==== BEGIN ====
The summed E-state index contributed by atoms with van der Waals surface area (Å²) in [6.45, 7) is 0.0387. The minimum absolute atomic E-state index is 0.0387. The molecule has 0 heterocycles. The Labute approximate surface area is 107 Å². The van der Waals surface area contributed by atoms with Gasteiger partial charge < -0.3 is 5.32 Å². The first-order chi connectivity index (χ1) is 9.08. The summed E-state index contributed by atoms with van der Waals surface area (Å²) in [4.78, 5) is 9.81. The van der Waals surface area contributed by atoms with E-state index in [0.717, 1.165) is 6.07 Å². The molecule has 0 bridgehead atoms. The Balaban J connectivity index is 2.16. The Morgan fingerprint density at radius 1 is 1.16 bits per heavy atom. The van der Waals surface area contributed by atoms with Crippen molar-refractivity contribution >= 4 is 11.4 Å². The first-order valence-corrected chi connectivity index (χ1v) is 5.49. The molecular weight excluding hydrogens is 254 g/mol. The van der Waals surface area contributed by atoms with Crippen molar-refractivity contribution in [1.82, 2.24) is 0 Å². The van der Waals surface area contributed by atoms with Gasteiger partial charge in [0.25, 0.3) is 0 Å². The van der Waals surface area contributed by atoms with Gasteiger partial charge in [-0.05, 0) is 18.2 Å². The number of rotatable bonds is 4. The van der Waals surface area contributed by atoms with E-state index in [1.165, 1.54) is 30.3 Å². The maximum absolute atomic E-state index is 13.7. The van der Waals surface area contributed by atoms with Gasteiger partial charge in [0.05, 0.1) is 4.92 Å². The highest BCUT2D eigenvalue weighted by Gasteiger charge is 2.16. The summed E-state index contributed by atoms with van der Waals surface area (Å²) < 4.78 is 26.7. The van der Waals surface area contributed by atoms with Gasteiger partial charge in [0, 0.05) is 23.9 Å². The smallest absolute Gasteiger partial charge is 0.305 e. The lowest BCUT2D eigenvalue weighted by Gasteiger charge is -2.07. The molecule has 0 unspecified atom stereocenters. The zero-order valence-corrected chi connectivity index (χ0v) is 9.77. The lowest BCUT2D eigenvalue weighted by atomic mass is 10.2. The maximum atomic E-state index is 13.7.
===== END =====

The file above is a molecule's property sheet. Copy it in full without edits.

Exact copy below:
The summed E-state index contributed by atoms with van der Waals surface area (Å²) in [6.45, 7) is 0.0387. The minimum absolute atomic E-state index is 0.0387. The molecule has 0 heterocycles. The Labute approximate surface area is 107 Å². The van der Waals surface area contributed by atoms with Gasteiger partial charge < -0.3 is 5.32 Å². The first-order chi connectivity index (χ1) is 9.08. The summed E-state index contributed by atoms with van der Waals surface area (Å²) in [4.78, 5) is 9.81. The van der Waals surface area contributed by atoms with E-state index in [0.717, 1.165) is 6.07 Å². The molecule has 0 bridgehead atoms. The Balaban J connectivity index is 2.16. The Morgan fingerprint density at radius 1 is 1.16 bits per heavy atom. The van der Waals surface area contributed by atoms with Crippen molar-refractivity contribution >= 4 is 11.4 Å². The first-order valence-corrected chi connectivity index (χ1v) is 5.49. The molecular weight excluding hydrogens is 254 g/mol. The van der Waals surface area contributed by atoms with Crippen molar-refractivity contribution in [1.82, 2.24) is 0 Å². The van der Waals surface area contributed by atoms with Gasteiger partial charge in [0.25, 0.3) is 0 Å². The van der Waals surface area contributed by atoms with Gasteiger partial charge in [-0.05, 0) is 18.2 Å². The number of rotatable bonds is 4. The van der Waals surface area contributed by atoms with E-state index in [1.165, 1.54) is 30.3 Å². The maximum absolute atomic E-state index is 13.7. The van der Waals surface area contributed by atoms with Gasteiger partial charge in [0.05, 0.1) is 4.92 Å². The highest BCUT2D eigenvalue weighted by Gasteiger charge is 2.16. The summed E-state index contributed by atoms with van der Waals surface area (Å²) < 4.78 is 26.7. The van der Waals surface area contributed by atoms with Gasteiger partial charge in [0, 0.05) is 23.9 Å². The smallest absolute Gasteiger partial charge is 0.305 e. The lowest BCUT2D eigenvalue weighted by Gasteiger charge is -2.07. The molecule has 0 unspecified atom stereocenters. The zero-order valence-corrected chi connectivity index (χ0v) is 9.77. The lowest BCUT2D eigenvalue weighted by atomic mass is 10.2. The maximum atomic E-state index is 13.7.